This comes after years of numerous conflicting reports from scientists, governments, NGOs and international organizations. Amongst them:
- The World Health Organization’s Cancer Agency The International Agency for Research on Cancer/IARC reported in 2015 that glyphosate was ‘probably carcinogenic to humans (Group 2A)’.
- The European Food Safety Authority/EFSA in 2015 said glyphosate was unlikely to pose a carcinogenic hazard to humans.The IARC condemned EFSA’s assessment, saying there were serious flaws in EFSA’s evaluation.
- In 2016 the World Health Organization along with the Food and Agriculture Organization contradicted the WHO/IARC 2015 report by publishing another assessment saying this time that glyphosate was ‘unlikely’ to cause cancer.
- An award-winning US Environment Protection Agency scientist Marion Copley claimed in a letter (released March 2017 after her death) that “Glyphosate is genotoxic, a key cancer mechanism”, saying it was ‘essentially certain’ it was carcinogenic.
Clear? There is no smoke without fire.
The ECHA concedes that glyphosate does cause serious eye damage and is toxic for aquatic life, with long lasting effects, but it also adds that the product is not mutagenic, nor toxic for reproduction…
NGOs such as Greenpeace, Generations futures,and Phyto Victimes in France – amongst many others internationally – have fiercely condemned this latest ECHA assessment, claiming that all the data available points to the carcinogenic nature of the weed killer. Accusations of conflicts of interests have been leveled at ECHA (some members of the ECHA team had worked for chemical firms either directly or indirectly). The above mentioned EPA scientist warned in her letter that scientists are likely being bribed by Monsanto and that political posturing needs to be tackled. More on this can be found in this litigation document online.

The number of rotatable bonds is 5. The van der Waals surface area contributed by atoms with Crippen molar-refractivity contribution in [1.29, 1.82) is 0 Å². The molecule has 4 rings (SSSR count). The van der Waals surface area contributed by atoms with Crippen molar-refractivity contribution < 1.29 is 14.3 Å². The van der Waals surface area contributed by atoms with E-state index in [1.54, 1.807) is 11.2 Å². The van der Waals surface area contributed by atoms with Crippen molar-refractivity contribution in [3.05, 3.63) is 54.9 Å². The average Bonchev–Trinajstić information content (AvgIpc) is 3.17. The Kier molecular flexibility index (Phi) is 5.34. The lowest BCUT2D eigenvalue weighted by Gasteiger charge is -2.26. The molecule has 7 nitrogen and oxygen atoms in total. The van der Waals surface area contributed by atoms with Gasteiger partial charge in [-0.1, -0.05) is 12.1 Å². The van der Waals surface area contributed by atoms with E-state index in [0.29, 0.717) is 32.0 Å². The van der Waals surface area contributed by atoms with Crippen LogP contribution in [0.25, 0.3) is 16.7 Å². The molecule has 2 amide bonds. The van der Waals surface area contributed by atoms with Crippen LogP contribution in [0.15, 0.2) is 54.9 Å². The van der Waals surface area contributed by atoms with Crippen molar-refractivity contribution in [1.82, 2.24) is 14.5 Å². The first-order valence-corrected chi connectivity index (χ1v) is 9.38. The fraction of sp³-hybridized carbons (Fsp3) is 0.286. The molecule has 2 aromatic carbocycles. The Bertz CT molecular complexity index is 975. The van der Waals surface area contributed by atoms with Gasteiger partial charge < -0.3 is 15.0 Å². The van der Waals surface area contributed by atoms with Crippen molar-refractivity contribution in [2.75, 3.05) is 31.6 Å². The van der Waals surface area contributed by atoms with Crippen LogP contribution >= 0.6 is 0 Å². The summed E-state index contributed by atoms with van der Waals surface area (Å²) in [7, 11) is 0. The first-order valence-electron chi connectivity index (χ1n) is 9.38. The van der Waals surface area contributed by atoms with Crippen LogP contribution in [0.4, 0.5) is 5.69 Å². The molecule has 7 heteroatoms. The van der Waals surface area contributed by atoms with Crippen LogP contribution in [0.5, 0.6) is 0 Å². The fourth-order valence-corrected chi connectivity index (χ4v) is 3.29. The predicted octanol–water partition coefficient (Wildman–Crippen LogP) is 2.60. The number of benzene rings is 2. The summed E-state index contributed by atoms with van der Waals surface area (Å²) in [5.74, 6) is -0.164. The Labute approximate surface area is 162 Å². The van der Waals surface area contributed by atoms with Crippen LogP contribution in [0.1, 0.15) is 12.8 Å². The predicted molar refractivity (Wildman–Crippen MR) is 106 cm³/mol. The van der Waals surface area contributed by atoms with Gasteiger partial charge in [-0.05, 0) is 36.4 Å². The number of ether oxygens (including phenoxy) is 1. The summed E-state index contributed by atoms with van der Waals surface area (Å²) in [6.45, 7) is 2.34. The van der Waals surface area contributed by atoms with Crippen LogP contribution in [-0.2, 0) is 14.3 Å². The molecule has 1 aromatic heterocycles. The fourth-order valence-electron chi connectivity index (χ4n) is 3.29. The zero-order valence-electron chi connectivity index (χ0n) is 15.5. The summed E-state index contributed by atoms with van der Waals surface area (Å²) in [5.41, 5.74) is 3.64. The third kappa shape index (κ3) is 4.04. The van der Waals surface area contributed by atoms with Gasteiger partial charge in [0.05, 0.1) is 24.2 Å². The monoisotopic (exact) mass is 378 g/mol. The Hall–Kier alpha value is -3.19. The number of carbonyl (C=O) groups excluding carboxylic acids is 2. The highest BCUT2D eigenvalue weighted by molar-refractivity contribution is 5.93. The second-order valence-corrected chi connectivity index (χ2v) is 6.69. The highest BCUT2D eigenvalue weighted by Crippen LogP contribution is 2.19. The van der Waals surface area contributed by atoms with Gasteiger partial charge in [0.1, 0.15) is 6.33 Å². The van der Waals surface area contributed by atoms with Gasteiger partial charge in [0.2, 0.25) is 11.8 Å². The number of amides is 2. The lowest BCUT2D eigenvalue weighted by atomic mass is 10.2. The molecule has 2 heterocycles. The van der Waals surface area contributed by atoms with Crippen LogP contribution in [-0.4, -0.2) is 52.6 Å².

The agrochemical industry has, unsurprisingly, welcomed the new ECHA ruling. It is to be noted that the ruling ironically coincides with the declassification this month of Monsanto’s internal correspondence – 250 pages of it – (declassified by the US Federal justice system) showing that Monsanto was already seriously worrying about the glysophate’s mutagenic and cancerous potential as far back as 1997. See reports in The New York Times and Le Monde.
France has banned glyphosate in public places since January 2017. EC countries mandated the ECHA to carry out this latest study after they cast serious doubts on EFSA’s 2016 positive recommendation.
In Europe, re-approval – or not – of the weed killer has been suspended until December 2017, with the present French Minister for the Environment pressurizing countries to continue to refuse the use of glyphosate.
A European petition is circulating, calling for a European ban on glyphosate and for strict regulations to reduce the use of pesticides. You can sign it here.